2016-12-14 00:00:00 Nonprofit Organizations English Find out how these six different leadership styles could have positive and negative impacts on the operations of your nonprofit... https://quickbooks.intuit.com/ca/resources/ca_qrc/uploads/2017/06/nonprofit-manager-leads-a-project-meeting.jpg https://quickbooks.intuit.com/ca/resources/nonprofit-organizations/most-effective-leadership-style/ Which Leadership Style Is Most Effective for Your Nonprofit Organization?

Which Leadership Style Is Most Effective for Your Nonprofit Organization?

2 min read

Leadership initiatives strongly define an entity’s operations. These initiatives define the culture, tone, strategy, and overall direction of the organization. Leadership styles directly influence how clients are prioritized, how employees are treated, and how vendor relationships are maintained. Between the six leadership styles listed below, a nonprofit’s skeletal framework can dramatically vary – to the point where it could impact the survival of the organization.

Autocratic Leadership

The autocratic leadership style is best served for organizations with one strong leader and numerous followers. Best under situations where employees require constant close supervision, the leader has total authority and makes all decisions. This style is most suitable where an executive director has strong connections to the community and prospective donors. Creativity struggles under this management style, so it would only be preferable for a more defined nonprofit.

Transformational Leadership

A transformational manager always pushes the boundaries of what is currently being accomplished. Transformational leaders are best in rapidly growing situations. This style is best for new nonprofits, expanding outreach opportunities, or emergency response entities. This style is generally successful in nonprofits due to the invigorating approach to fundraising and community outreach. Transformative leaders should be mindful of available resources and must avoid stretching themselves too thin in situations where fundraising has underperformed.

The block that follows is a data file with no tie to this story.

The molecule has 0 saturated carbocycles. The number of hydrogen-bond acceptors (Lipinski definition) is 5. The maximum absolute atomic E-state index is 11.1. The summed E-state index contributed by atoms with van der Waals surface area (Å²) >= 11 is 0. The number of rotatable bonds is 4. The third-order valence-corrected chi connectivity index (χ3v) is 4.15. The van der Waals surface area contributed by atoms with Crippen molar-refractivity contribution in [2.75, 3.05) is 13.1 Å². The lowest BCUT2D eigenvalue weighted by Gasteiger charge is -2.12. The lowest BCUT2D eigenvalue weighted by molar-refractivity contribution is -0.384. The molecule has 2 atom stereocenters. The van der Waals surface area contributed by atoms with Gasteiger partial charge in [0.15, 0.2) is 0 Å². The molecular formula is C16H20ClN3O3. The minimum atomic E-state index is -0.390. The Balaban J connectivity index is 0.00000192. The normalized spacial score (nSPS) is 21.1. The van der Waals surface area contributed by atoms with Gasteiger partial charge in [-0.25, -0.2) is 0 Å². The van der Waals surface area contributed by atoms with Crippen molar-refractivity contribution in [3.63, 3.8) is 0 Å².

Facilitative Leadership

A facilitative leader emphasizes communication, culture, and relationships. This leader is suitable for nonprofit organizations that embody collaboration with other nonprofits or community members. A facilitative leader attempts to gain a consensus on a topic before making any decisions – this style of leadership is suitable for a large board of directors or volunteer group. Similar to a democratic style, the downside to this management style is the lack of promptness – a facilitative leader will struggle to deliver hasty decisions.

Laissez-Faire Leadership

By providing little to no feedback to employees, a leader falls under the laissez-faire management style. Although this type of leadership may hinder the development of employees that require supervision, this type of leadership is most successful when integrated with highly trained and experienced employees. It is the most efficient style when employees can fend for themselves and do not need intervention. This type of management does not foster a team environment and can easily result in uncontrolled spending. In addition, this hands-off approach typically does not produce strong results in fundraising campaigns.

Transactional Leadership

The transactional leadership style revolves around details relating to progress. Certain benchmarks are established, and rewards are given for attaining these goals. This style isn’t seen often in nonprofits – employees are typically already motivated by the organization’s mission. Creative or liberal employees struggle to adopt the centralized leadership concepts of a transactional leader. Still, a transactional leader fits well for growing organizations that are expanding their charitable outreach regions.

Participative Leadership

Also called the democratic leadership style, a participative leader values teams, peers, and collaboration. This style works well where community engagement is necessary. This leadership style attracts donors by including them in decision making and valuing donors’ opinions. Avoid this management style when timeliness is essential – decisions are often not made in a timely manner.

References & Resources

Information may be abridged and therefore incomplete. This document/information does not constitute, and should not be considered a substitute for, legal or financial advice. Each financial situation is different, the advice provided is intended to be general. Please contact your financial or legal advisors for information specific to your situation.

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